JpGU-AGU Joint Meeting 2017

Presentation information

[EE] Poster

A (Atmospheric and Hydrospheric Sciences) » A-CG Complex & General

[A-CG43] [EE] Air-sea interaction in the extratropics

Sat. May 20, 2017 5:15 PM - 6:30 PM Poster Hall (International Exhibition Hall HALL7)

[ACG43-P05] Influences of sea surface temperature on a heavy rainfall event over Shimane in late August 2013

★Invited papers

*Takafumi Miyasaka1, Hisashi Nakamura1, Michio Ishigaki2 (1.Research Center for Advanced Science and Technology, The University of Tokyo, 2.Department of Earth and Planetary Environmental Science, School of Science, The University of Tokyo)

Keywords:sea surface temperature, heavy rainfall, air-sea interaction, Tsushima current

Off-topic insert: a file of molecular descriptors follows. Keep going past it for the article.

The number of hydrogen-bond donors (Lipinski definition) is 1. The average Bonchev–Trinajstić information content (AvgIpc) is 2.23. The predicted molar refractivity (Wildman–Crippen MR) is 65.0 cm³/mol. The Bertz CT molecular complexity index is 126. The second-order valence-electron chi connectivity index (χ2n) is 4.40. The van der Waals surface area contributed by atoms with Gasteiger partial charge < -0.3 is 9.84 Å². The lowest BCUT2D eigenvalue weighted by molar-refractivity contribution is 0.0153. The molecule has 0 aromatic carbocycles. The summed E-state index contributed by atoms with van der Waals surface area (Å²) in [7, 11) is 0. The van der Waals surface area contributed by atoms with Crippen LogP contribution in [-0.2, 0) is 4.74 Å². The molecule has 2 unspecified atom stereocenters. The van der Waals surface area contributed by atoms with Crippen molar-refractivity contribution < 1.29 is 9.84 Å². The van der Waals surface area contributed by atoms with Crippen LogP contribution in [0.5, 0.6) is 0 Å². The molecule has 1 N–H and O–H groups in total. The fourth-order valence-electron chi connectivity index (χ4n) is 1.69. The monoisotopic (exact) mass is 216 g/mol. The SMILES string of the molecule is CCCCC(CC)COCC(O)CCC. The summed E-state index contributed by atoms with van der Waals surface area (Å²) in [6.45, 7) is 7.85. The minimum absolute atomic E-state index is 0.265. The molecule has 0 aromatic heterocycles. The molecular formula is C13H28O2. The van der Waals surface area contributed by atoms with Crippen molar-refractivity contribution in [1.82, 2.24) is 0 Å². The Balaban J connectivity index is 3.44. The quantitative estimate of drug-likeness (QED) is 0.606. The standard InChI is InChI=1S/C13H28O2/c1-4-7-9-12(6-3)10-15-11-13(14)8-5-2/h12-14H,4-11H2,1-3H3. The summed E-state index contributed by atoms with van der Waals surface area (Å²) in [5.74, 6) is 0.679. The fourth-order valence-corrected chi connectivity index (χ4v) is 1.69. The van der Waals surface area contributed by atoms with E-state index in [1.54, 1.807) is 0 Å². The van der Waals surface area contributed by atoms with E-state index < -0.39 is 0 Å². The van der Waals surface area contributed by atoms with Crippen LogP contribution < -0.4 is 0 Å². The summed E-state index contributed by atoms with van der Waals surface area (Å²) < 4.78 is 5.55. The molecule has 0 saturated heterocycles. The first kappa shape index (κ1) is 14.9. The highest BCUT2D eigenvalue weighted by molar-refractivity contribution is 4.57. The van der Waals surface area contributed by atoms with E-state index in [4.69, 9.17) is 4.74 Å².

Shimane in western Japan suffered from heavy rainfall in late August 2013. This heavy precipitation is associated with a seasonal rain front and warm humid airflow over the Tsushima warm current. Although sea surface temperature (SST) distribution is considered to be important for the heavy precipitation, SST analysis data sets with high spatial resolution currently available have certain uncertainties because of differences in observations used and analysis procedures for the datasets. To investigate influences of SST on the heavy precipitation event and its sensitivity to SST datasets, we have conducted hindcast experiments with the weather research and forecasting (WRF) model with 3-km horizontal resolution with five different SST data as its lower-boundary condition. The experiments can reproduce heavy precipitation, though somewhat underestimated. The experiments have confirmed that the experiments with warmer SST data along the Tsushima current tend to reproduce the stronger precipitation. Since differences in evaporation and near-surface equivalent potential temperature are sensitive to the SST distribution, moisture supply, low-level stability and resulted precipitation can be modified by uncertainties in SST estimations. Therefore, the present study implies that quantitatively more accurate forecasts of heavy precipitations require more reliable SST distribution.